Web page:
- A couple weeks back, we noted a bid by Cisco, Motorola Solutions, and NETGEAR to expedite an appeal of their unsuccessful unfair competition claims against non-practicing entity Innovatio IP Ventures LLC. At a status hearing yesterday, however, Chief Judge James F. Holderman of the Northern District of Illinois denied the parties’ motion for entry of final judgment — so the WiFi suppliers will have to wait a bit longer to see if they can revive these claims.
- Cisco, Motorola Solutions, and NETGEAR aren’t the only ones advocating using unfair competition/antitrust claims to fight NPEs. Over at Patent Progress, Brendan Coffman proposes that the Federal Trade Commission utilize Section 6(b) of the FTC Act to conduct a study on the business models of non-practicing entities. Google, BlackBerry, Red Hat, and Earthlink submitted joint comments to the FTC and DOJ that also encouraged a 6(b) study (as well as the use of other antitrust tools). Links to the dozens of other comments submitted to the FTC and DOJ in response to their December 2012 Patent Assertion Entities Workshop — many of which call for increased antitrust scrutiny of NPEs – can be found here.
- It’s not uncommon for universities to assert patent infringement claims against operating companies. Recently, Carnegie Mellon won a $1B+ infringement verdict against Marvell Semiconductor. It seems that at least one operating company has found an interesting way of fighting back. In 2011, the University of Illinois sued Micron Technology for patent infringement over certain semiconductor-related patents. As Patently-O’s Dennis Crouch explains, Micron has now told the University of Illinois Urbana-Champaign that it will no longer recruit UIUC students while Micron is being sued for patent infringement by the university.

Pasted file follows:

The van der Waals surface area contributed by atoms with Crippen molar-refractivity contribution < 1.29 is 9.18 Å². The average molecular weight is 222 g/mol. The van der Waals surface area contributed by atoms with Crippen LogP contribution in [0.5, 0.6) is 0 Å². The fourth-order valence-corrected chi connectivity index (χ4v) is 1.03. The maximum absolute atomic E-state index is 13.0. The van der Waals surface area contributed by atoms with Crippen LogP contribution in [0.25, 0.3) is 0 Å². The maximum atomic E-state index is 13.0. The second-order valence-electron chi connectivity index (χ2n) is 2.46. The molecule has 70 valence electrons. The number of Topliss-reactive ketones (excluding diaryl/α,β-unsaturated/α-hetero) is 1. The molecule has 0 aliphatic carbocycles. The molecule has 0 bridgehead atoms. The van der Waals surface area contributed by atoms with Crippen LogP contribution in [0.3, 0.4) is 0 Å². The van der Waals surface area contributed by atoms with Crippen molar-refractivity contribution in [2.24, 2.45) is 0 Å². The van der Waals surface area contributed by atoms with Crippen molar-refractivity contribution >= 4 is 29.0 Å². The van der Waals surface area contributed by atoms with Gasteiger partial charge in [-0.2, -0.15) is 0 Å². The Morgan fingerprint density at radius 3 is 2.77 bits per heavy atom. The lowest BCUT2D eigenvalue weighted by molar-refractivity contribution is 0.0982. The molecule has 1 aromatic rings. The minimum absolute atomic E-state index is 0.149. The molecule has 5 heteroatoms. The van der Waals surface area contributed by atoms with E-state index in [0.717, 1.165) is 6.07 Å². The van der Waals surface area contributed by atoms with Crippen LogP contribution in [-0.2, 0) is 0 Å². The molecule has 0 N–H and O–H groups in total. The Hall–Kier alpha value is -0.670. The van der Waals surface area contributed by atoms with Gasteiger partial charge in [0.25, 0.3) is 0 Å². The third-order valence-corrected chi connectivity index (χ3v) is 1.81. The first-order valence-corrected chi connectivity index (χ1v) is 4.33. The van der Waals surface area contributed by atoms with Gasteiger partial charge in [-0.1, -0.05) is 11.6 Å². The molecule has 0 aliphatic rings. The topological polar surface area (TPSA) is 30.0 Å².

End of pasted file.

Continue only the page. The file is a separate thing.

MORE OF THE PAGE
In recent posts, we covered the briefs submitted by Samsung and Apple and the ITC Staff in response to the U.S. International Trade Commission’s request for additional briefing in Inv. No. 337-TA-794. We noted that several other parties also submitted responses, offering their views on how an exclusion order in this case might affect the public interest. These parties include:
- Cisco, Hewlett-Packard, and Micron Technology
- The Retail Industry Leaders’ Association
- The Business Software Alliance
- The Association for Competitive Technology
Each of these parties warns the ITC that allowing exclusion orders for FRAND-pledged standard-essential patents may have adverse effects on U.S. consumers and the U.S. economy, particularly future standards-setting activity. A brief summary of these public interest submissions is after the jump. Continue reading
- Patent Peace in South Korea: Samsung and LG Electronics have settled their contentious patent and trade secret dispute relating to organic light-emitting diode (OLED) technology that is widely used in flat-panel televisions and computer monitors. (via CNET)
- For the second time in a week, the Federal Circuit denied Apple’s request for an en banc hearing (this time an initial hearing of Apple’s appeal of Judge Lucy Koh’s denial of a permanent injunction against Samsung). However, the court did note that “a party” (i.e., Apple) could argue to the panel about the need to overrule precedent or any other bases to hear the appeal en banc.
- Apple’s “slide-to-unlock” feature patents have been well-documented (and well-litigated). But as Dennis Crouch at Patently-O notes, Micron Technology just received a patent for a slide to unlock feature that dates — could this add another wrinkle to the smartphone wars?